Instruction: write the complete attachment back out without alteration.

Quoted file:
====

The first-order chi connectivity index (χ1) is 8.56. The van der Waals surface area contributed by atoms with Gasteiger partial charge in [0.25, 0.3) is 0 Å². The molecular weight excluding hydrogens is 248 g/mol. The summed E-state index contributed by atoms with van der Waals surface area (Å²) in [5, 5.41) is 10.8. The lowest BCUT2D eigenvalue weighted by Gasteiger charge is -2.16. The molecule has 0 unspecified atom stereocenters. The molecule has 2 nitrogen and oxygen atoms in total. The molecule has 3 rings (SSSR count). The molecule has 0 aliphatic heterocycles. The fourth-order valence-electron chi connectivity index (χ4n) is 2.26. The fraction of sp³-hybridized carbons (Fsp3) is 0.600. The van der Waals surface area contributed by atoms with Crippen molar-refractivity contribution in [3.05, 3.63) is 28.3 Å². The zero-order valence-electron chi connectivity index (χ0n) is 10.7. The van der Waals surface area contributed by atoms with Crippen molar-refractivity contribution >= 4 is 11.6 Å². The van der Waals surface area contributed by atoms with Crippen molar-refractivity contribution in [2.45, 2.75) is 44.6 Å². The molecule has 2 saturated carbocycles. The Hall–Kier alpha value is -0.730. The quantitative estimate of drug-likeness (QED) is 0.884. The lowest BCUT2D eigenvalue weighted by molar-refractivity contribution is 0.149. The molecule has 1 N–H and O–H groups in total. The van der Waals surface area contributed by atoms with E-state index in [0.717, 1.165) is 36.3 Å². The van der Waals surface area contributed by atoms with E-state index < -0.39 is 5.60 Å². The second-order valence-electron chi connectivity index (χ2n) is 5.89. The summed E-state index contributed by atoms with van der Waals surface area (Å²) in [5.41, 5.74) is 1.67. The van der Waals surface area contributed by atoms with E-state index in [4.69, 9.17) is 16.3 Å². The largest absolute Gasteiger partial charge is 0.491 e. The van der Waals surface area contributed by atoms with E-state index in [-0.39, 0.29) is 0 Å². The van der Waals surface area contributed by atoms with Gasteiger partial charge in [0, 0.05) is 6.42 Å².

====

The first-order chi connectivity index (χ1) is 8.56. The van der Waals surface area contributed by atoms with Gasteiger partial charge in [0.25, 0.3) is 0 Å². The molecular weight excluding hydrogens is 248 g/mol. The summed E-state index contributed by atoms with van der Waals surface area (Å²) in [5, 5.41) is 10.8. The lowest BCUT2D eigenvalue weighted by Gasteiger charge is -2.16. The molecule has 0 unspecified atom stereocenters. The molecule has 2 nitrogen and oxygen atoms in total. The molecule has 3 rings (SSSR count). The molecule has 0 aliphatic heterocycles. The fourth-order valence-electron chi connectivity index (χ4n) is 2.26. The fraction of sp³-hybridized carbons (Fsp3) is 0.600. The van der Waals surface area contributed by atoms with Crippen molar-refractivity contribution in [3.05, 3.63) is 28.3 Å². The zero-order valence-electron chi connectivity index (χ0n) is 10.7. The van der Waals surface area contributed by atoms with Crippen molar-refractivity contribution >= 4 is 11.6 Å². The van der Waals surface area contributed by atoms with Crippen molar-refractivity contribution in [2.45, 2.75) is 44.6 Å². The molecule has 2 saturated carbocycles. The Hall–Kier alpha value is -0.730. The quantitative estimate of drug-likeness (QED) is 0.884. The lowest BCUT2D eigenvalue weighted by molar-refractivity contribution is 0.149. The molecule has 1 N–H and O–H groups in total. The van der Waals surface area contributed by atoms with E-state index in [0.717, 1.165) is 36.3 Å². The van der Waals surface area contributed by atoms with E-state index < -0.39 is 5.60 Å². The second-order valence-electron chi connectivity index (χ2n) is 5.89. The summed E-state index contributed by atoms with van der Waals surface area (Å²) in [5.41, 5.74) is 1.67. The van der Waals surface area contributed by atoms with E-state index in [4.69, 9.17) is 16.3 Å². The largest absolute Gasteiger partial charge is 0.491 e. The van der Waals surface area contributed by atoms with E-state index in [-0.39, 0.29) is 0 Å². The van der Waals surface area contributed by atoms with Gasteiger partial charge in [0, 0.05) is 6.42 Å².